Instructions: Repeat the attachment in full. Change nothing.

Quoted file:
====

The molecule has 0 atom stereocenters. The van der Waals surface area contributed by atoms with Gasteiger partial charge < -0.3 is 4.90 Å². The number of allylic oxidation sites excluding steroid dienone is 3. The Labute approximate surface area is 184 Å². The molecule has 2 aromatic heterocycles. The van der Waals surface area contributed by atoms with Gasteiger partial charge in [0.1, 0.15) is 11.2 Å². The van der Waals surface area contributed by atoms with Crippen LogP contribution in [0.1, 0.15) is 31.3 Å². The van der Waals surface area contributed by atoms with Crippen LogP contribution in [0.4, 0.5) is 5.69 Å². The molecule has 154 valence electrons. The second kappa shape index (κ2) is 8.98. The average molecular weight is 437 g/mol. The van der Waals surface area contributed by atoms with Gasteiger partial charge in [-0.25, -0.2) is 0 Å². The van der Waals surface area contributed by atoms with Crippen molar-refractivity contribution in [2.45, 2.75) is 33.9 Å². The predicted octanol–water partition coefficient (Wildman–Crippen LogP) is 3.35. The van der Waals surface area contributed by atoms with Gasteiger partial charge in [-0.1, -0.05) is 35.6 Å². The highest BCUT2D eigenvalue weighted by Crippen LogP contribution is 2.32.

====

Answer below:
The molecule has 0 atom stereocenters. The van der Waals surface area contributed by atoms with Gasteiger partial charge < -0.3 is 4.90 Å². The number of allylic oxidation sites excluding steroid dienone is 3. The Labute approximate surface area is 184 Å². The molecule has 2 aromatic heterocycles. The van der Waals surface area contributed by atoms with Gasteiger partial charge in [0.1, 0.15) is 11.2 Å². The van der Waals surface area contributed by atoms with Crippen LogP contribution in [0.1, 0.15) is 31.3 Å². The van der Waals surface area contributed by atoms with Crippen LogP contribution in [0.4, 0.5) is 5.69 Å². The molecule has 154 valence electrons. The second kappa shape index (κ2) is 8.98. The average molecular weight is 437 g/mol. The van der Waals surface area contributed by atoms with Gasteiger partial charge in [-0.25, -0.2) is 0 Å². The van der Waals surface area contributed by atoms with Crippen molar-refractivity contribution in [2.45, 2.75) is 33.9 Å². The predicted octanol–water partition coefficient (Wildman–Crippen LogP) is 3.35. The van der Waals surface area contributed by atoms with Gasteiger partial charge in [-0.1, -0.05) is 35.6 Å². The highest BCUT2D eigenvalue weighted by Crippen LogP contribution is 2.32.